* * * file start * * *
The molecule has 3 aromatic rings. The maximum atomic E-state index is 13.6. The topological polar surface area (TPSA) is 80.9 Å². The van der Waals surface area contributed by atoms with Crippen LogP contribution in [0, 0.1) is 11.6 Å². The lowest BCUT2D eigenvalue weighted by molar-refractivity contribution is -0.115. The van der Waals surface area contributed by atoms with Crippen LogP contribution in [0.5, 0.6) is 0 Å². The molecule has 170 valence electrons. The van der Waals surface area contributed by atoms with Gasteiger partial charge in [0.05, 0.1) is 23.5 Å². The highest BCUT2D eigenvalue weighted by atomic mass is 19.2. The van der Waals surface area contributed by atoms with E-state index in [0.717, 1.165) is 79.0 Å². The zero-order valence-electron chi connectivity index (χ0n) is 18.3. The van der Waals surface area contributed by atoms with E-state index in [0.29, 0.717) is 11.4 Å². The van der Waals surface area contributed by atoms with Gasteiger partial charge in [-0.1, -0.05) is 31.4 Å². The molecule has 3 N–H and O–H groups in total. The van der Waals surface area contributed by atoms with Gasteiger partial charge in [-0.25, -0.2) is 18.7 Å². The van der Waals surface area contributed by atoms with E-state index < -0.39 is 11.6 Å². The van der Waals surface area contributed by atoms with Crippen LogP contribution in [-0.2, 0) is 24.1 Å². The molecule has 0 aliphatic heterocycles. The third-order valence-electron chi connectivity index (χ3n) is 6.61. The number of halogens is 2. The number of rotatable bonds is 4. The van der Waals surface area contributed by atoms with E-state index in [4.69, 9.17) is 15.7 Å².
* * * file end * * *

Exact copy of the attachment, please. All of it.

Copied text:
The molecule has 3 aromatic rings. The maximum atomic E-state index is 13.6. The topological polar surface area (TPSA) is 80.9 Å². The van der Waals surface area contributed by atoms with Crippen LogP contribution in [0, 0.1) is 11.6 Å². The lowest BCUT2D eigenvalue weighted by molar-refractivity contribution is -0.115. The van der Waals surface area contributed by atoms with Crippen LogP contribution in [0.5, 0.6) is 0 Å². The molecule has 170 valence electrons. The van der Waals surface area contributed by atoms with Gasteiger partial charge in [0.05, 0.1) is 23.5 Å². The highest BCUT2D eigenvalue weighted by atomic mass is 19.2. The van der Waals surface area contributed by atoms with E-state index in [0.717, 1.165) is 79.0 Å². The zero-order valence-electron chi connectivity index (χ0n) is 18.3. The van der Waals surface area contributed by atoms with E-state index in [0.29, 0.717) is 11.4 Å². The van der Waals surface area contributed by atoms with Gasteiger partial charge in [-0.1, -0.05) is 31.4 Å². The molecule has 3 N–H and O–H groups in total. The van der Waals surface area contributed by atoms with Gasteiger partial charge in [-0.25, -0.2) is 18.7 Å². The van der Waals surface area contributed by atoms with E-state index < -0.39 is 11.6 Å². The van der Waals surface area contributed by atoms with Crippen LogP contribution in [-0.2, 0) is 24.1 Å². The molecule has 0 aliphatic heterocycles. The third-order valence-electron chi connectivity index (χ3n) is 6.61. The number of halogens is 2. The number of rotatable bonds is 4. The van der Waals surface area contributed by atoms with E-state index in [4.69, 9.17) is 15.7 Å².